Several months ago I posted the transcript of a letter written by a 117th Illinois soldier Thomas A. Whitesides. It is quite an interesting letter. I’m going to break this letter down in a series of successive posts so we can glean every nugget from this fine letter.
Before I get into the actual letter content it is important to lay the foundation in this post.
I previously stated the following about the letter writer and his regiment:
It was written by a 117th Illinois Infantry soldier named Thomas A. Whitesides. It is dated Nashville, Tenn., December 6th, 1864. This letter was written just six days after the Battle of Franklin (30 November 1864). The 117th was not engaged at Franklin.
Whitesides wrote this letter to his wife who was living in Belleville, Illinois. Belleville is just a little southwest from St. Louis. Records indicate that Belleville sent nearly 1,300 men into the Civil War. 921 out of 1,291 mustered out; 51 were killed or mortally wounded, 2 died as POWs, 52 died of disease, 69 were disabled, 49 deserted and 55 were discharged.
Thomas A. Whitesides enlisted August 12, 1862 as a Corporal. On September 19, 1862, he mustered into Company H of the 117th Illinois Infantry at Camp Butler in Springfield, Illinois. He mustered out on August 5th, 1865, having served nearly three years in the service for the Union. He died in 1919.
Whitesides would have seen action with the 117th in places like Vicksburg (summer 1863); western Tennessee chasing after Nathan Bedford Forrest’s cavalry (Dec 1863); the Red River expedition and the Battle of Pleasant Hill (Feb 1864); the Battle of Nashville (Dec 15-16th, 1864), and the pursuit of Hood (Dec 18-27th, 1864).
Whitesides was a sergeant at Nashville (15 Dec 1864). What was the role of a sergeant in the Civil War?
A regiment, like the 177th Illinois Infantry, was original staffed by close to 1,000 men. By the war’s end it was not uncommon for a regiment to only field several hundred men on the field of battle. It was not uncommon for one-half of an entire regiment to be unavailable for battle due to disease or a myriad of other reasons.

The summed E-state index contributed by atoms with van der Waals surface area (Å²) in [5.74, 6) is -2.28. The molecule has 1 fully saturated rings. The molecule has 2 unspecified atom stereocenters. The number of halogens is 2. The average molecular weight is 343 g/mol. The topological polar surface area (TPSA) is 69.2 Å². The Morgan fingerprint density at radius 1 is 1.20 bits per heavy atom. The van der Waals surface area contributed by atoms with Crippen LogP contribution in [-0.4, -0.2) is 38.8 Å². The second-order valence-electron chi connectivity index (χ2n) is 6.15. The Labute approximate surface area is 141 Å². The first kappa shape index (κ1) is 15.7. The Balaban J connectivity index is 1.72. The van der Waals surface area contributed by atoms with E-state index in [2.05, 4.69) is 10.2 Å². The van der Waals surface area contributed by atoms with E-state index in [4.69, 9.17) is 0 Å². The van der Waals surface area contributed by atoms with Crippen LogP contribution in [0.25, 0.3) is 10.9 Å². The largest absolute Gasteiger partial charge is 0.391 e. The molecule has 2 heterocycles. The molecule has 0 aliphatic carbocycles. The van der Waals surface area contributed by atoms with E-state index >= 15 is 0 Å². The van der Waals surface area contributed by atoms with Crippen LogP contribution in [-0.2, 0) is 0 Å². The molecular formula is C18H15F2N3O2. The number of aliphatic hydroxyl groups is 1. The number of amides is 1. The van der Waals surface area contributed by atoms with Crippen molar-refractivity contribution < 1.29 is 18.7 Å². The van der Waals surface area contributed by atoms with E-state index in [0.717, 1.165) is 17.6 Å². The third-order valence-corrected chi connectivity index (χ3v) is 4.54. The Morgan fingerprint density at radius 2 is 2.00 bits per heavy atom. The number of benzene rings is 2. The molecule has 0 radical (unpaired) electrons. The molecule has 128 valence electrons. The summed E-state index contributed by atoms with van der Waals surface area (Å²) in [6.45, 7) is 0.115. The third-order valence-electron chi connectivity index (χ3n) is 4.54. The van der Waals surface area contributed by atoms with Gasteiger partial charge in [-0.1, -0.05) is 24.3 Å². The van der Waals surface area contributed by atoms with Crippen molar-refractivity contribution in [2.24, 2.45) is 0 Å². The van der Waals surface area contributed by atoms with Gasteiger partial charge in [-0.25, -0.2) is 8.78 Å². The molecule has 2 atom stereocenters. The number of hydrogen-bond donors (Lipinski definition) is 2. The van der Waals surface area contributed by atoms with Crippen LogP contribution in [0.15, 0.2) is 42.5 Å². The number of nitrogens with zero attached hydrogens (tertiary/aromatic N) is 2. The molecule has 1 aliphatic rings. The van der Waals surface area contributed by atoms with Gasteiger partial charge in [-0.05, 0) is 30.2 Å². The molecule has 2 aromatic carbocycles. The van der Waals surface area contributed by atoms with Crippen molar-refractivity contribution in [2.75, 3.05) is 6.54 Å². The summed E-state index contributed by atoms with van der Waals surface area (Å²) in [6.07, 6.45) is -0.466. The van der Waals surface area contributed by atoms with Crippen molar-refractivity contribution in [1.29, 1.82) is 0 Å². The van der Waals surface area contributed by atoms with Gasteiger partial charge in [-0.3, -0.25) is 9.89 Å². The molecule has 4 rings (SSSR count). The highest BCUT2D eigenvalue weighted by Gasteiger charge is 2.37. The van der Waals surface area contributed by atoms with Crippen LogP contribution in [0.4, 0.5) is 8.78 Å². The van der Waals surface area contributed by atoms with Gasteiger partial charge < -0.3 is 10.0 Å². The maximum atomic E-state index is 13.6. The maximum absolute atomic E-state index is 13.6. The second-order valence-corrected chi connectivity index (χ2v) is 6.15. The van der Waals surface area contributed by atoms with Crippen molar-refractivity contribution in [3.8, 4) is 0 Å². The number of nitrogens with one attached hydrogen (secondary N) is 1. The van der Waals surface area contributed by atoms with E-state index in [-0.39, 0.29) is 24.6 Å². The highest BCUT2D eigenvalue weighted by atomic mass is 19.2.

A regiment was made up by companies. At the start of the war, a Company (led by a Captain) was fielded by 80-100 men, almost all in that given Company were from the same county, sometimes even the same town. Relatives – brothers, cousins, uncles, father-sons – often served in the very same Company. Most regiments had 10 Companies, starting with Company A and possibly going all the way through Company K (skipping “J”). Whitesides was a member of Company H of the 117th Illinois.
Late in the war, again, it would not be uncommon for a Company to be reduced to 30-60 men at full strength. Companies were further subdivided by platoons, usually two platoons per company. One platoon originally equaled 50 men.
Platoons were further broken down by sections, or four sections per Company. Each section was made up of two squads, led by a Sergeant.
About eight squads originally made up a platoon. The squad was the most basic and smallest size unit of soldiers fighting together during the Civil War. A Corporal usually led a squad.
When Thomas A. Whitesides wrote his letter of 6 December 1864 at Nashville, he was a Sergeant in Company H of the 117th Illinois Infantry, which means he probably led roughly 10-20 men at Nashville.
It was very common for a company to lose a disproportionate number of Sergeants because they were key leaders on the very front line of battle.
Thus, here is the basic breakdown of the Company (100 men) during the Civil War:
Captain (1), 1st. Lieut. (1), 2nd. Lieut. (1)
1st Sgt. (1), Sgts. (4) and Corporals (8).
Plus 2 musicians.
And of course, around 80-100 men – privates – at original full strength.